There are a few blue water boats with deck stepped masts so as long as the boat is built as an offshore boat, don't discount those. Malo (our next boat) and Hallberg-Rassy off the top of my head. Both Swedish manufacturers. Both built to go off shore. There are probably more.

I think your budget is low for the things you ticked off. At that price you're probably looking at a very old boat that will need a lot of rehab which is a lot of time you could be sailing.

In the meantime, have fun learning about boats and use the time to also increase your skill level and the best of luck with your search.

Markwesti 05-22-2019 05:20 PM

Re: Another Boat Buying Thread
 
You had me at go now go small .
Just for a laugh check this out . Disclaimer I don't know this person or boat , but I do have it's sister ship .

https://www.westsail.org/forsaleforum/7344961#7344961

capta 05-22-2019 08:41 PM

Re: Another Boat Buying Thread
 
I raised a kid on a boat circumnavigating and then some and I believe she's better for her 12 years on boats, but who knows? Also, I haven't had a home ashore since 1969.
My thoughts about 'go little, go now' are that most who try it probably don't stick with it very long. If you are buying a boat as a home, then it has to be a comfortable home, at sea or in an anchorage, and a lot of anchorages aren't going to be placid, beautiful tropical paradises. You are also probably going to want a decent kitchen in which nice meals can be prepared in any weather, again at sea or in a crappy anchorage.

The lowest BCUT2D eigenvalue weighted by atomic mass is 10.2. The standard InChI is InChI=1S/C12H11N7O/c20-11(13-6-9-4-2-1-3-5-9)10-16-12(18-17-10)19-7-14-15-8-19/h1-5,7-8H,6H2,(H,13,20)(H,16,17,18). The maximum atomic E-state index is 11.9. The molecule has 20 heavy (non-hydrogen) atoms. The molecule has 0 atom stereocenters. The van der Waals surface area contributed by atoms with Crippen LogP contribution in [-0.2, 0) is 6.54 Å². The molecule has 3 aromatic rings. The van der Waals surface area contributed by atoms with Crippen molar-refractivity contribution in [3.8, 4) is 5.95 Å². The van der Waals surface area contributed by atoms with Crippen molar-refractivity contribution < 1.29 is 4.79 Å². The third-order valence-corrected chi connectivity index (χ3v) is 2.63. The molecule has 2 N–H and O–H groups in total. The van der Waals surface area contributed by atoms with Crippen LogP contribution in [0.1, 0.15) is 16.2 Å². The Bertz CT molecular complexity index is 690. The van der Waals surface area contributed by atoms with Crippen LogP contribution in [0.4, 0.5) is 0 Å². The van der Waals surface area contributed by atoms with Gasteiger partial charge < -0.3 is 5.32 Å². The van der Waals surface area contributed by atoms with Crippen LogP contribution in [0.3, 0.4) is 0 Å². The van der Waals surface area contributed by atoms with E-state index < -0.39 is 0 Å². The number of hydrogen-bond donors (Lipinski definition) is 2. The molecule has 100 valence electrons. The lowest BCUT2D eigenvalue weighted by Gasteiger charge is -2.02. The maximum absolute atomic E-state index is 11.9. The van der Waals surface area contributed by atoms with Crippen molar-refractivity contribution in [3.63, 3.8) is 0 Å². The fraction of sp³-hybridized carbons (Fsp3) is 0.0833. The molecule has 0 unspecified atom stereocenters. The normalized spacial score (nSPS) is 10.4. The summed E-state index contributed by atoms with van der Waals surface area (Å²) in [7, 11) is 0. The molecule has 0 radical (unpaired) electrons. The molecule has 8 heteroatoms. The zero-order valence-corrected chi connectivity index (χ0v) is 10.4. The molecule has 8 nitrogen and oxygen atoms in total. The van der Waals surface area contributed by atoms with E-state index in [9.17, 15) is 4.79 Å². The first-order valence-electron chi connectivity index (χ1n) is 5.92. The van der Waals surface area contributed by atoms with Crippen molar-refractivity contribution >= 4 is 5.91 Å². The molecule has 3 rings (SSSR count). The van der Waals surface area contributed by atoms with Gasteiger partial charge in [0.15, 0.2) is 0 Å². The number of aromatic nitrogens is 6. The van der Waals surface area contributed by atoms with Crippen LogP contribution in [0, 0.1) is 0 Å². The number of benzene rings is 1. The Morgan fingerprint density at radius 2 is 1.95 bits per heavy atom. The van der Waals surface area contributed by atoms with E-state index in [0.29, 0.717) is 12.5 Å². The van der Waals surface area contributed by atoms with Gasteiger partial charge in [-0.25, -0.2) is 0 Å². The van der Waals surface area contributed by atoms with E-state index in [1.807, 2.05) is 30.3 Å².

Then there's another really important one; ventilation! Some of the most beautiful boats don't have good flow-through ventilation, and if you are coming to the tropics, that's a pretty big deal. A quarter berth just isn't going to work out, nor is a cabin w/o flow-through ventilation.
Next, you might consider where your family of 3 is going to store their clothes, food, boat spares and schooling stuff for the kid. Don't forget tools. Lots of tools. And maybe a sail or two?
Those are just a few things that I think are a whole lot more important than your lists about keel/rudder design, rig and shower stalls, when you are getting into this on a low budget. After all, if you haven't got a watermaker, chances are your 'stall shower' will be a storage place most of the time. Water in the Caribbean can be near a buck a gallon, and if you are doing any long distance sailing, you'll come to love sea water showers or quit the life, unless your olfactory sense is poor!
Buying a boat as a weekend plaything and buying one for your home on the water are two completely different things. I don't believe any of us can tell you which boat your family will be comfortable on. You really are going to have to go check out a whole heck of a lot of boats before you put your lists together, I think.

Lanealoha 05-23-2019 11:36 AM

Re: Another Boat Buying Thread
 
Thanks for the replies. I could really care less about the separate shower stall, just trying to find the combo between the sail boat that I would like versus the comforts that my wife would like, and what she likes is good for me;). As far as living on a boat and moving the family on for extended time, everyone is into it and I'm not worried about them. We are a different bunch then most. We've lived off grid every summer for 9 years until a few years back. Spent months traveling Baja camping and exploring remote places. Have spent weeks climbing in the mountains and traveling through them solo, and guiding people on technical climbs like the North West Face of Half Dome and El Capitan in Yosemite as well as various BIG cliffs around the US and Europe. My wife and kid are of the same ilk.